(555b) Advanced Control Strategies Towards the Intensification of Monoclonal Antibody Production
Advanced control strategies towards the intensification of monoclonal antibody production
Maria M. Papathanasioua,d, Ana Quiroga Campanoa, Fabian Steinebachb, Thomas Mueller-Spaethc, Massimo Morbidellib, Athanasios Mantalarisa, Efstratios N. Pistikopoulosd*
aDept. of Chemical Engineering, Centre for Process Systems Engineering (CPSE), Imperial College London SW7 2AZ, London, U.K
bInstitute for Chemical and Bioengineering, ETH Zurich, Wolfgang-Pauli-Str. 10/HCI F 129, CH-8093 Zurich, Switzerland
cChromaCon AG, Technoparkstr. 1, CH-8005 Zurich, Switzerland
dArtie McFerrin Department of Chemical Engineering, Texas A&M University, College Station TX 77843
Keywords: process intensification, continuous processing, monoclonal antibodies, multi-parametric control
Process intensification plays a dominant role in the improvement of sustainability and productivity of biopharmaceutical processes. In particular, during the past few years there has been increasing demand on product quality and higher titers in the production of monoclonal antibodies (mAbs) . The latter consists of two main parts: (1) the upstream processing (USP), where the cells are cultured and the therapeutic agent is produced and (2) the downstream processing (DSP) that involves the isolation/purification of the targeted product. Both the upstream and the downstream processing, however, are affected by various parameters related to the design of the bioreactor, the methods chosen for separation/purification as well as the operation mode (e.g. batch or continuous).
In order to develop environmental friendly, cost effective processes, current industrial trends suggest gradual shift from batch to continuous operation. Along with process intensification efforts, this can be facilitated by the use of advanced computational tools that will derive continuous operating conditions under minimum cost. In this work we present a complete computational study on the development of advanced control strategies for the production and purification of monoclonal antibodies. We follow the PAROC framework and software platform [2, 3] for the development of advanced multi-parametric control strategies that comprises four main steps: (i) development of a high-fidelity process model, (ii) approximation of the complex, process model into a linear state space representation, (iii) design of the multi-parametric controller, (iv) ‘closed-loop’, in-silico validation of the controller against the process model. The controller development is based on the derivation of multi-parametric Model Predictive Control (mp-MPC) policies that allow the solution of the optimization problem offline, improving the controller performance during online operation.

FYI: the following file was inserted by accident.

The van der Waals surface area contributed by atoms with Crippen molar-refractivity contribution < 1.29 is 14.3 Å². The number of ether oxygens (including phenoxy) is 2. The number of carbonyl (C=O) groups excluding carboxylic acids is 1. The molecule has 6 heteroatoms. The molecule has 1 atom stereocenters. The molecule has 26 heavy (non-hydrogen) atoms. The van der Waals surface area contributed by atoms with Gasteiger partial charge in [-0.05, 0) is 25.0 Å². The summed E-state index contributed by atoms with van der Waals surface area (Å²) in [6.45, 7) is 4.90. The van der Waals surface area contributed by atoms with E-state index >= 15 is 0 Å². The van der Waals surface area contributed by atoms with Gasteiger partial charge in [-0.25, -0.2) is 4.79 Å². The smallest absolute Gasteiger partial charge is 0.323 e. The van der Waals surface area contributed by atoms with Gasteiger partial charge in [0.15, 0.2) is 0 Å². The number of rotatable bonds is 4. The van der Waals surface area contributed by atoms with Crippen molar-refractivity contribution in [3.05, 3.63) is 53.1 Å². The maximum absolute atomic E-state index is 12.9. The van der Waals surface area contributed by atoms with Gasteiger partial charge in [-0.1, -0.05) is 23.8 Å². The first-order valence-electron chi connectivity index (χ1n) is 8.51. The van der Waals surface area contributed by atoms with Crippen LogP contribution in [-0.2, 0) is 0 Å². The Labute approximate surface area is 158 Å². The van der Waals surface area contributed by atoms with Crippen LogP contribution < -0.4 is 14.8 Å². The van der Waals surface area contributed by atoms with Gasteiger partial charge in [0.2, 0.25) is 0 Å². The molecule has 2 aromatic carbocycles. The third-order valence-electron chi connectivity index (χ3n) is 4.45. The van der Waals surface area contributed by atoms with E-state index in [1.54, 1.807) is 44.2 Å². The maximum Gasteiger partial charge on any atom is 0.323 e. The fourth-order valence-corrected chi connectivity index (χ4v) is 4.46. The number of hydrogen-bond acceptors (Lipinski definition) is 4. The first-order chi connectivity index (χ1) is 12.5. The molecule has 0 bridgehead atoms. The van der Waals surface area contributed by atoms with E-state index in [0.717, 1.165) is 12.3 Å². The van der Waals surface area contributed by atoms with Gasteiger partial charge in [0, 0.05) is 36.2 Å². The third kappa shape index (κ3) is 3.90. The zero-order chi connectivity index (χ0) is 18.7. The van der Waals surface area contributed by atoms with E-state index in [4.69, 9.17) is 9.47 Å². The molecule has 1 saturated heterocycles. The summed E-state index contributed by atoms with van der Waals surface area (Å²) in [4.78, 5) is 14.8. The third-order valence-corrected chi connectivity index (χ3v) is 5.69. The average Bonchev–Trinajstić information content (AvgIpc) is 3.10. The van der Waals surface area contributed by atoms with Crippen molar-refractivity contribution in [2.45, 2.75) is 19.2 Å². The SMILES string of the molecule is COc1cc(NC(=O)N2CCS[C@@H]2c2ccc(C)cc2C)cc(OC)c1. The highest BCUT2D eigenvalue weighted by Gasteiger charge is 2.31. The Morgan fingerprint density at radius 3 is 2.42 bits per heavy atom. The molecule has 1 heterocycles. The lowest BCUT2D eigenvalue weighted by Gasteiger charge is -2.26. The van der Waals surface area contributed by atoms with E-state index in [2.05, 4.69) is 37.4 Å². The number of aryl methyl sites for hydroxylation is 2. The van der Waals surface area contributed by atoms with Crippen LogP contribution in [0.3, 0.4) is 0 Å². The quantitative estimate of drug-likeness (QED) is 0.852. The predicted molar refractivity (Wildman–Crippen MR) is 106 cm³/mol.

The examined system is described by (1) the upstream and (2) the downstream processing. The upstream process considers fed-batch culturing of GS-NS0 cells producing a chimeric IgG4 antibody. The mathematical model describing the system is based on multiple energy metabolic pathways and considers standard Monod kinetics. The model monitors the population of viable, early apoptotic and death cells, as well as the consumption/production profile of glucose and lactate, amino acids and the ATP balance. It comprises 16 differential and 23 algebraic equations, 41 variables and 45 parameters. The model is simulated in gPROMS® ModelBuilder v4.0.0 and the results are tested against experimental data. Due to its high complexity, the model cannot be used directly for the design of advanced controllers. It has to be therefore reduced to a linear state space model used for the formulation and solution of the multi-parametric programming problem (MATLAB®).
The purification of the upstream mixture (downstream processing) is performed using the Multicolumn Countercurrent Solvent Gradient Purification (MCSGP) process . Similarly, using the model described by Krättli, et al.  we develop an advanced control strategy to ensure maximum recovery yield, while satisfying purity constraints [3, 6]. The ‘in-silico’ connection of the two systems is realized using the output of the upstream processing as a disturbance for the downstream system.
The results of this study form a solid basis for advanced “in-silico” experiments to determine the optimal operation conditions and evaluate the efficiency of the designed controllers. Additionally, such experiments will highlight the process bottlenecks and will provide the user with the necessary insight on the system dynamics, thus facilitating the realization of continuous monoclonal antibody production.
Financial support from the European Commission (OPTICO/G.A. No.280813) is gratefully acknowledged.
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